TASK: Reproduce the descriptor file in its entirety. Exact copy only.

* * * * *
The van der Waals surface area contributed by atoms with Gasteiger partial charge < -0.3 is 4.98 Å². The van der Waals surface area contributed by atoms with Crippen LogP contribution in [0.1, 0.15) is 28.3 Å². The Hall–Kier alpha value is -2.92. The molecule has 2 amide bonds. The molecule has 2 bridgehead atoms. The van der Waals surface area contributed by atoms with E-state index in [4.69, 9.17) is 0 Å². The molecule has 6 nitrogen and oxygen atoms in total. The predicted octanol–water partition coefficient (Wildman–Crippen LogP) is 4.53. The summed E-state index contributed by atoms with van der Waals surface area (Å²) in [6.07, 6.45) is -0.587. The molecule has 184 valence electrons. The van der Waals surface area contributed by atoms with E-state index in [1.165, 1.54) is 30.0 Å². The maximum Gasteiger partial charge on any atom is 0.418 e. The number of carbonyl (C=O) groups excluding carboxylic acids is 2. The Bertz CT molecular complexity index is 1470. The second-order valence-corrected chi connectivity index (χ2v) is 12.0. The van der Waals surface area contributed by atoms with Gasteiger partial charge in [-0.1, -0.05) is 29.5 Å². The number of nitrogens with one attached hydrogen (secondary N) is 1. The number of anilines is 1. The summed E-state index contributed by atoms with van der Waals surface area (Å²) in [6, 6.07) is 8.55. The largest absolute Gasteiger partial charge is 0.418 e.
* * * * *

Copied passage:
The van der Waals surface area contributed by atoms with Gasteiger partial charge < -0.3 is 4.98 Å². The van der Waals surface area contributed by atoms with Crippen LogP contribution in [0.1, 0.15) is 28.3 Å². The Hall–Kier alpha value is -2.92. The molecule has 2 amide bonds. The molecule has 2 bridgehead atoms. The van der Waals surface area contributed by atoms with E-state index in [4.69, 9.17) is 0 Å². The molecule has 6 nitrogen and oxygen atoms in total. The predicted octanol–water partition coefficient (Wildman–Crippen LogP) is 4.53. The summed E-state index contributed by atoms with van der Waals surface area (Å²) in [6.07, 6.45) is -0.587. The molecule has 184 valence electrons. The van der Waals surface area contributed by atoms with E-state index in [1.165, 1.54) is 30.0 Å². The maximum Gasteiger partial charge on any atom is 0.418 e. The number of carbonyl (C=O) groups excluding carboxylic acids is 2. The Bertz CT molecular complexity index is 1470. The second-order valence-corrected chi connectivity index (χ2v) is 12.0. The van der Waals surface area contributed by atoms with Gasteiger partial charge in [-0.1, -0.05) is 29.5 Å². The number of nitrogens with one attached hydrogen (secondary N) is 1. The number of anilines is 1. The summed E-state index contributed by atoms with van der Waals surface area (Å²) in [6, 6.07) is 8.55. The largest absolute Gasteiger partial charge is 0.418 e.